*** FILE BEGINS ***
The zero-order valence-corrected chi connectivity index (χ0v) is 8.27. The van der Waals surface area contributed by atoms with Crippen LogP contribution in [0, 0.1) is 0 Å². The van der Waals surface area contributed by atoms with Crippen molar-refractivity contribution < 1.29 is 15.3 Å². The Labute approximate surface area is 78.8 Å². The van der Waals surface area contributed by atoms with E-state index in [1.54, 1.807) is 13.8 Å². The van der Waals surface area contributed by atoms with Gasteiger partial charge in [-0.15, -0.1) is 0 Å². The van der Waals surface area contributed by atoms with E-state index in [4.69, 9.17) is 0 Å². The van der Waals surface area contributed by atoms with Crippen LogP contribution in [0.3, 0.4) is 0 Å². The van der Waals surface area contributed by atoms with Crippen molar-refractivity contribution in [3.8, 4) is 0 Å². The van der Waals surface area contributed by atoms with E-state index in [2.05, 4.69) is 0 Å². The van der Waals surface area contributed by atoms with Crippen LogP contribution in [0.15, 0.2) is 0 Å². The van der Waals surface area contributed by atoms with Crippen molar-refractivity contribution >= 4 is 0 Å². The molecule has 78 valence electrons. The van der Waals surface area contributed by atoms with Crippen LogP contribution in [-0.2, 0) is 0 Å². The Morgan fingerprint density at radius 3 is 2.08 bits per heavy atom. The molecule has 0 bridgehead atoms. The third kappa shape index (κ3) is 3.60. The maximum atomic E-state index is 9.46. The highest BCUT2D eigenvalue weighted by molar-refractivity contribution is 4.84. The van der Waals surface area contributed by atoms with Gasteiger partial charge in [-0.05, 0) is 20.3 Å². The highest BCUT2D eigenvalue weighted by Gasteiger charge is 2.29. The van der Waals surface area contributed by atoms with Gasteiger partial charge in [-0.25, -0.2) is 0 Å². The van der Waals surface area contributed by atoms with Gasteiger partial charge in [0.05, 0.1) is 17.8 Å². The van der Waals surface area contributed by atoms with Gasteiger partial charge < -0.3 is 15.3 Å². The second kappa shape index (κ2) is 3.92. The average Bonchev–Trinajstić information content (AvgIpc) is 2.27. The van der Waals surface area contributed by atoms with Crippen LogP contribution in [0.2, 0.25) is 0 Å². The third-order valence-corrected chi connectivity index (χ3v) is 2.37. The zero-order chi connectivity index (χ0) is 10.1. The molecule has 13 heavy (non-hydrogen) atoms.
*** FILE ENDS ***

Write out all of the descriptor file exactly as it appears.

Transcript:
The zero-order valence-corrected chi connectivity index (χ0v) is 8.27. The van der Waals surface area contributed by atoms with Crippen LogP contribution in [0, 0.1) is 0 Å². The van der Waals surface area contributed by atoms with Crippen molar-refractivity contribution < 1.29 is 15.3 Å². The Labute approximate surface area is 78.8 Å². The van der Waals surface area contributed by atoms with E-state index in [1.54, 1.807) is 13.8 Å². The van der Waals surface area contributed by atoms with Gasteiger partial charge in [-0.15, -0.1) is 0 Å². The van der Waals surface area contributed by atoms with E-state index in [4.69, 9.17) is 0 Å². The van der Waals surface area contributed by atoms with Crippen LogP contribution in [0.3, 0.4) is 0 Å². The van der Waals surface area contributed by atoms with Crippen molar-refractivity contribution in [3.8, 4) is 0 Å². The van der Waals surface area contributed by atoms with E-state index in [2.05, 4.69) is 0 Å². The van der Waals surface area contributed by atoms with Crippen LogP contribution in [0.15, 0.2) is 0 Å². The van der Waals surface area contributed by atoms with Crippen molar-refractivity contribution >= 4 is 0 Å². The molecule has 78 valence electrons. The van der Waals surface area contributed by atoms with Crippen LogP contribution in [-0.2, 0) is 0 Å². The Morgan fingerprint density at radius 3 is 2.08 bits per heavy atom. The molecule has 0 bridgehead atoms. The third kappa shape index (κ3) is 3.60. The maximum atomic E-state index is 9.46. The highest BCUT2D eigenvalue weighted by molar-refractivity contribution is 4.84. The van der Waals surface area contributed by atoms with Gasteiger partial charge in [-0.05, 0) is 20.3 Å². The highest BCUT2D eigenvalue weighted by Gasteiger charge is 2.29. The van der Waals surface area contributed by atoms with Gasteiger partial charge in [-0.25, -0.2) is 0 Å². The van der Waals surface area contributed by atoms with Gasteiger partial charge in [0.05, 0.1) is 17.8 Å². The van der Waals surface area contributed by atoms with Gasteiger partial charge < -0.3 is 15.3 Å². The second kappa shape index (κ2) is 3.92. The average Bonchev–Trinajstić information content (AvgIpc) is 2.27. The van der Waals surface area contributed by atoms with Crippen LogP contribution in [0.2, 0.25) is 0 Å². The third-order valence-corrected chi connectivity index (χ3v) is 2.37. The zero-order chi connectivity index (χ0) is 10.1. The molecule has 13 heavy (non-hydrogen) atoms.